Please use this identifier to cite or link to this item: http://hdl.handle.net/20.500.12779/6507
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dc.contributor.authorVALACCHI, GIUSEPPEen_us
dc.contributor.authorMAIOLI, EMANUELAen_us
dc.contributor.authorSTICOZZI, CLAUDIAen_us
dc.contributor.authorCervellati, Francoen_us
dc.contributor.authorPECORELLI, ALESSANDRAen_us
dc.contributor.authorCervellati, Carloen_us
dc.contributor.authorHayek, Joussefen_us
dc.date.accessioned2021-03-30T16:02:42Z-
dc.date.available2021-03-30T16:02:42Z-
dc.date.issued2015-
dc.identifier.issn0077-8923en_US
dc.identifier.urihttp://hdl.handle.net/20.500.12779/6507-
dc.description206958en_US
dc.description.abstractChronic obstructive pulmonary disease (COPD) has been recognized as one of the major causes of morbidity and mortality in the United States; it is the third leading cause of deaths in the United States, with approximately 15 million Americans affected with COPD. Although exposure to cigarette smoke has been shown to be the main, if not the only, risk factor for COPD, the mechanisms underlying this association remain unclear. Most smokers do not develop COPD, suggesting that a combination of exposure and susceptibility (genetic background) is required. Several mechanisms contribute to the pathogenesis of COPD, such as influx of inflammatory cells into the lung, imbalance between proteolytic and antiproteolytic molecules, disruption of the balance between apoptosis and replenishment of structural cells in the lung, and disruption of oxidant/antioxidant balance. The scavenger receptor BI (SRB1) plays an important role in mediating the uptake of high-density lipoprotein (HDL)-derived cholesterol and cholesteryl ester in tissues. In addition to its role as the HDL receptor, SRB1 is also involved in pathogen recognition, identification of apoptotic cells, tissue antioxidant uptake (tocopherol and carotenoids), and lung surfactant composition, all factors involved in COPD pathogenesis. Therefore, it is possible that lung SRB1 levels are involved in the development of COPD.en_US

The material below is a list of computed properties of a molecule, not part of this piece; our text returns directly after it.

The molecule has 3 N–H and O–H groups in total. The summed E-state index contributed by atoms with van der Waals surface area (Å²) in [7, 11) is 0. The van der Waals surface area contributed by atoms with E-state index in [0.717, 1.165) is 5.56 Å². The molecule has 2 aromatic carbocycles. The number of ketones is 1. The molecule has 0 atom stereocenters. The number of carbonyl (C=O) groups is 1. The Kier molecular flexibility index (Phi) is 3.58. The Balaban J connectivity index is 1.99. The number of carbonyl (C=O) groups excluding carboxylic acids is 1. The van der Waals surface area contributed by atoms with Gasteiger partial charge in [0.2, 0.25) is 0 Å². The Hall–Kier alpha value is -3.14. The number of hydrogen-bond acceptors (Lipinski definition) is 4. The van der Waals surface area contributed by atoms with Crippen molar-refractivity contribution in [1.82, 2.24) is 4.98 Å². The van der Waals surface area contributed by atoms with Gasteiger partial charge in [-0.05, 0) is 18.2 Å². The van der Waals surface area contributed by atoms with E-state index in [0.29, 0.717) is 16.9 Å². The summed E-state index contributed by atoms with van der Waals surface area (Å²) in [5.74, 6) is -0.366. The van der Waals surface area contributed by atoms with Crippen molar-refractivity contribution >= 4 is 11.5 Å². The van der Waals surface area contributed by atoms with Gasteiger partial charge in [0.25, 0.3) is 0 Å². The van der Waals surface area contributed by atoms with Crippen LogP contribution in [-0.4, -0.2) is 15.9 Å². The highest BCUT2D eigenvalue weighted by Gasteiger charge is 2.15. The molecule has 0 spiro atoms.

dc.language.isoenen_US
dc.relationNoneen_US
dc.relation.ispartofANNALS OF THE NEW YORK ACADEMY OF SCIENCESen_US
dc.subject4-hydroxynonenal; lung; oxidative stress; protein adducts; scavenger receptor B1; Animals; Gene Expression Regulation; Humans; Lung; Oxidative Stress; Pulmonary Disease, Chronic Obstructive; Scavenger Receptors, Class Ben_US
dc.titleExploring the link between scavenger receptor B1 expression and chronic obstructive pulmonary disease pathogenesisen_US
dc.typeArticleen_US
dc.identifier.doi10.1111/nyas.12714en_US
dc.identifier.pmid25766837en_US
dc.identifier.scopus2-s2.0-84926198379en_US
dc.identifier.isiWOS:000353102100006en_US
dc.relation.volume1340en_US
dc.relation.issue1en_US
dc.description.firstpage47-54en_US
dc.description.lastpage54en_US
dc.description.thirdmissionNot applicableen_US
item.cerifentitytypePublications-
item.grantfulltextnone-
item.languageiso639-1en-
item.openairecristypehttp://purl.org/coar/resource_type/c_18cf-
item.openairetypeArticle-
item.fulltextNo Fulltext-
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